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How Fuse and ‘Girl’s Not Grey’ Sparked A Fire Inside Me

Discussion in 'Article Discussion' started by Melody Bot, May 27, 2021.

  1. Melody Bot

    Your friendly little forum bot. Staff Member

    This article has been imported from for discussion. All of the forum rules still apply.

    Remember Fuse Network? Before the channel was nothing but reruns of Sister, Sister and The Parkers, it was a haven for alternative kids. Dedicated to playing the newest and best in rock music, it was rose above other so-called music networks. It was true 24/7 music programming during a time when MTV and VH1 switched to reality TV. And back in the mid-2000s, I was obsessed with it. I’d watch Fuse every day just to see what bands they played. Programs like Comp’d and Steven’s Untitled Rock Show introduced me to My Chemical Romance, Dir En Grey, The Academy Is…, and Every Time I Die. But only one Fuse memory sticks out vividly in my head: watching AFI’s “Girl’s Not Grey” for the first time.

    I had no idea who or what AFI was. My friends didn’t listen to them. I didn’t hear them on the radio. But when I saw that video, it grabbed me. It was strange, yet mesmerizing. The band performing under a red sky surrounded by cherry blossoms, the uncanny girl guided by a strange bunny creature, Davey Havok screaming while covered in black tar. It was like walking through a surreal dream. Unlike anything I’d seen before. And the song was catchy too. From that moment on AFI was my band.

    I couldn’t get the video out of my head. I waited hours for it to download so I could watch it every day until I knew every scene by heart. But it wasn’t enough. I needed to know everything about AFI. I spent hours online learning about them, listening to their music, memorizing their lyrics, playing Sing the Sorrow daily, and even downloading their catalog from Limewire. (Hey, I was a broke high school student). Soon, printed pictures of Davey filled my locker. My notebooks were covered with poorly drawn versions of their logo. I told anyone who would listen about this amazing new band. I was obsessed.

    That one video started a lifelong relationship with AFI. As I was thrown out of my teens and stumbled into adulthood, they were always there. Decemberunderground soundtracked my senior year of high school. Crash Love was a comfort during college exams. Burials helped me through heartache and loss. The Blood Album played on repeat as I struggled with being an adult. And there’s little doubt that Bodies will be the soundtrack to my summer.

    As I grew and changed over the years, AFI changed as well. They never played by the rules. They may have been a group of punks, but they weren’t afraid of change. They could be Gothic and melancholy on one album and intense and heavy on the next. They did things punk rockers weren’t supposed to do. Even 30 years into their career they remain fearless and ambitious. AFI could play it safe, stick to their winning formula. They could release another Sing the Sorrow knowing a good chunk of the fanbase would be happy. Instead, they challenge both themselves and listeners with new sounds, ideas, and stories. Their sound is not dictated by record sales and streaming numbers. They listen to themselves and do what they want. Even if it doesn’t turn out as expected, they at least took a shot. And it’s this drive I admire so much.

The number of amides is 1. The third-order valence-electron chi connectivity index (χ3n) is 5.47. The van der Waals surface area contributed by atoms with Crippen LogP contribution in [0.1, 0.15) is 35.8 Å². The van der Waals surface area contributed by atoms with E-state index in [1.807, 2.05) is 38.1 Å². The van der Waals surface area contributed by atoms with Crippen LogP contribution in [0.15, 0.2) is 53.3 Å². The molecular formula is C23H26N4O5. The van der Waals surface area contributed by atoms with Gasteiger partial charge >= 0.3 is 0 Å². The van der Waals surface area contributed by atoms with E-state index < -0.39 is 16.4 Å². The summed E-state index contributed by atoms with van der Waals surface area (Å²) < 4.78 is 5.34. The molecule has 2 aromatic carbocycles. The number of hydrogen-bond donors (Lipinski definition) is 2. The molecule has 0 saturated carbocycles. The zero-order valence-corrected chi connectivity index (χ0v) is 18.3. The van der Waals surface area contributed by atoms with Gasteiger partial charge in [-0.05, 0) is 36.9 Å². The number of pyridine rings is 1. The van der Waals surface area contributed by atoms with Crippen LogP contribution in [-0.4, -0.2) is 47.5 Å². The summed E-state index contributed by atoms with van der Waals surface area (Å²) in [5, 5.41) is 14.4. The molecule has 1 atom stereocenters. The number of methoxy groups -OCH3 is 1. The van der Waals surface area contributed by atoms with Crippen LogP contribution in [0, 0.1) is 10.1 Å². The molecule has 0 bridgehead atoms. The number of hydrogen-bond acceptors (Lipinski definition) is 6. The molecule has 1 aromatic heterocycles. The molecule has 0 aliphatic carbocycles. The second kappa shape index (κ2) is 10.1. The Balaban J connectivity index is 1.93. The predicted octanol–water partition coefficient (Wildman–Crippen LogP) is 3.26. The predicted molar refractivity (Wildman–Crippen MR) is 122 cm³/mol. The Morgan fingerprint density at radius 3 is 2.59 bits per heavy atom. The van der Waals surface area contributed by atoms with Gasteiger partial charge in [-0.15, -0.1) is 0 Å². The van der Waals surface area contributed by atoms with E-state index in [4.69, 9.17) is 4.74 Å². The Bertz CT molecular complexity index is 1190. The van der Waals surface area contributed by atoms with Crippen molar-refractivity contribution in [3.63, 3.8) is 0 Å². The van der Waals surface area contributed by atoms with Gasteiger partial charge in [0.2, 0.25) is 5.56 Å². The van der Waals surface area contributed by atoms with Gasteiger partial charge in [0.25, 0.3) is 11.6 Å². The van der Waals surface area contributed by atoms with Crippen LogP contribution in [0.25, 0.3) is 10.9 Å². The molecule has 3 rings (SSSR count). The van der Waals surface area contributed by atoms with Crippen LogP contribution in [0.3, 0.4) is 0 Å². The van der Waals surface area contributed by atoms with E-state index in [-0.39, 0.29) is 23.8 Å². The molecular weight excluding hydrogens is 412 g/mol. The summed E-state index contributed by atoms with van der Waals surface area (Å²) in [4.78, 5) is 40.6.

After being a fan for nearly 20 years, I finally saw AFI live for the first time in 2017. Three songs in and sweat was already dripping down my back. My feet ached. My heart was pounding. But I couldn’t stop smiling. AFI was on stage. There were no television screens between us. They were performing right before my eyes. As if the moment couldn’t get any better, the opening chords to “Girl’s Not Grey” rang out of Jade’s guitar.

    Everything stopped. Here was the song that mesmerized me, that turned me into a fan, live. Hearing the roars of the crowd, it’s clear the song impacted them too. Some have been fans since the beginning, others were new. And some discovered AFI when I did. But the one thing that connected us was that song. As I screamed along with Davey, I was transported back to my bedroom, watching Fuse, and seeing “Girl’s Not Grey” for the first time not knowing I was about to discover a band I would cherish for a lifetime.


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  2. hermanthehermit

    Paris, Texas Climate Accord Supporter

    Great article! And Fuse 2003-2006 was my entire music taste for years.
  3. Chad Grauke